Student: This story, particularly, was one that I found helpful to me as I felt, like Linji, no karmic connection with my teacher. And how grateful I am to that “no karmic connection,” which was just part of the karmic connection I had with the teacher he then referred me to. In the same way that Linji experienced that connection with Dayu. And now I’m thinking, Wow, and how Dayu recognized that connection Linji had with Huangbo, and sent him back [to Huangbo.] There’s something—I don’t know, my attention goes there. There’s something about that. It was different from my experience, but in some ways not. I remember how, when the teacher I was referred to helped me so much, my deep appreciation for his help opened up a deep appreciation for the teacher I had no karmic connection to. And it was interesting.

John: You know, you see the great patterns appear, over and over again in our lives and amongst each other; and you realize, Oh, put yourself in the vessel of the practice, stop biting yourself. Or if you’re biting yourself, don’t bite yourself about biting yourself. But if you’re biting yourself about biting yourself, stop biting yourself about that! And pretty much that’s it. And when you stop judging yourself, the not-knowing starts to get in, and then the light can come in, and then you’ll find these marvelous things. I’ve had people teach me in dreams, you know, long-dead people. Is that real or not? 

Student: I was noticing today how each person who rings the timekeeping bell—the bell becomes like a vessel for that person. Sort of what you were saying, that whatever our contribution is, it sort of makes itself evident. I was noticing how much I was feeling T.  through the bell and how grateful I was for just the integrity and the attention and the vastness. And how T. came into the room with the bell, and how each person who had it had such a different way. And it just makes me think of just what you’re talking about. I feel like I’ve been kind of watching that in different people in the retreat. How they’re adding and weaving, and how many people are doing that in every job all the time. What is the retreat? Who knows. It’s all these different things. So, that’s kind of cool.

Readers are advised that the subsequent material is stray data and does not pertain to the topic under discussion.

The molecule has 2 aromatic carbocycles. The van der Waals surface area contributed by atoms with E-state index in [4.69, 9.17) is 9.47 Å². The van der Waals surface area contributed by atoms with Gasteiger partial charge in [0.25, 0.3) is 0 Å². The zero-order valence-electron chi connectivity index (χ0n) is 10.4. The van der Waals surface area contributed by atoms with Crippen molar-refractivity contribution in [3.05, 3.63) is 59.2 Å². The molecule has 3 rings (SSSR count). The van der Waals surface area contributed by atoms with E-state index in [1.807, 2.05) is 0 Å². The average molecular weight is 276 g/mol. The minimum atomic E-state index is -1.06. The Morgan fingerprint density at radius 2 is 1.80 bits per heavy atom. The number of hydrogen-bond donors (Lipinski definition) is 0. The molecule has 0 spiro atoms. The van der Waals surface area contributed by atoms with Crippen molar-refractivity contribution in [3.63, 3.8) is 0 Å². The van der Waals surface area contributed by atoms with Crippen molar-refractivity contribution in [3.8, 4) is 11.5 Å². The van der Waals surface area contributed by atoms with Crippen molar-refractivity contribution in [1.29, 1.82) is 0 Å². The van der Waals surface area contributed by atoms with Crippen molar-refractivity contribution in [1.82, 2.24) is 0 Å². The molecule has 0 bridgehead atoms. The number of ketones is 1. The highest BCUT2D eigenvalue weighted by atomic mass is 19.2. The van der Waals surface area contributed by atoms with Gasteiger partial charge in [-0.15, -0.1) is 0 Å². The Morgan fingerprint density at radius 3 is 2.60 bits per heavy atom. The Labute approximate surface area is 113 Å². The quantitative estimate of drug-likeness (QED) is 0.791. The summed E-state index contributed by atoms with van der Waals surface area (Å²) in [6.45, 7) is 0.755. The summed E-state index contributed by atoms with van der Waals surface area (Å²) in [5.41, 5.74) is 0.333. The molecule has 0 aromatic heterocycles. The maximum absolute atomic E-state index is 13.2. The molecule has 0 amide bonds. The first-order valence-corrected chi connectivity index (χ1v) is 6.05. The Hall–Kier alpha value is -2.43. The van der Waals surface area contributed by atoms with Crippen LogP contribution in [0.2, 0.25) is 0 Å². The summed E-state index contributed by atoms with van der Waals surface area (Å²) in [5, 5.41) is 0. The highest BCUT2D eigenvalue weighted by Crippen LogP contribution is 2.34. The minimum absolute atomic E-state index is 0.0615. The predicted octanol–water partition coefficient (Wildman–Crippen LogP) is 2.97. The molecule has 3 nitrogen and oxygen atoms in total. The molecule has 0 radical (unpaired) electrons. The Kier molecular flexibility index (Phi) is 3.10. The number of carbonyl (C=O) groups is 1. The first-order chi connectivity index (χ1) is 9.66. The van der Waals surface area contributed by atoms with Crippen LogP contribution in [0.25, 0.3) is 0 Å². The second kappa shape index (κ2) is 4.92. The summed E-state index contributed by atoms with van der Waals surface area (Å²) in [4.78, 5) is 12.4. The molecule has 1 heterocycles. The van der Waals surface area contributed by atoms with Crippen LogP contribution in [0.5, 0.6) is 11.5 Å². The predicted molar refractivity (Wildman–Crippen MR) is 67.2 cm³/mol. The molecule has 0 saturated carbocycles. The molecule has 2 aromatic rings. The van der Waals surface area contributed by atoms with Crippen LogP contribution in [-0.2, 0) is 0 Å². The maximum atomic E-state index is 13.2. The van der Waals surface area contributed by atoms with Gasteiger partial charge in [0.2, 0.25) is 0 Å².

John: That’s beautiful. It’s your teaching, when you hit the bell. But actually, it’s not even yours, the universe is teaching through you and the bell. It’s marvelous. And it’s good to notice. The tattoos of the bell-ringer come through the bell. Everything. It’s so great, you know. And it’s beautiful. The universe is always giving us something. 

And so, underneath the forms of the practice, we’re listening for the universe, really. We can’t do anything about that. It’s like, Oh, it’s appearing as us. We’re the flower of the universe. 

And then we do have these great archetypal patterns: the journey, the awakening, the being-stopped-by-something. Being stopped is an important moment, you know. The koans embody all those. There’s the predicament. And then there’s being defeated by the predicament. And nothing becomes genuine yet because you’re still using your skill. Until that moment, you’re still using your skill to get through, and so you can’t rely on the greater forces that hold us all. 

a butoh dancer

And the imagination of the universe just throws us up. And, that’s an old saying—they used to say, “He’s pretty good, but he’s still using his own efforts. She’s pretty good, but, you know, I don’t know—she’s trying.”

The Tibetans do it in a similar way when they give you mind-training, which we don’t do because we think, Ah, cut to the chase. Mind-training’s a noble thing, and so they call that the antidote to living unconsciously. Then you need an antidote to the mind-training because you’ve created a “someone” who’s trained their mind. 

So, I think that’s kind of interesting. Different dance moves for different people. 

HAAAAAAA!!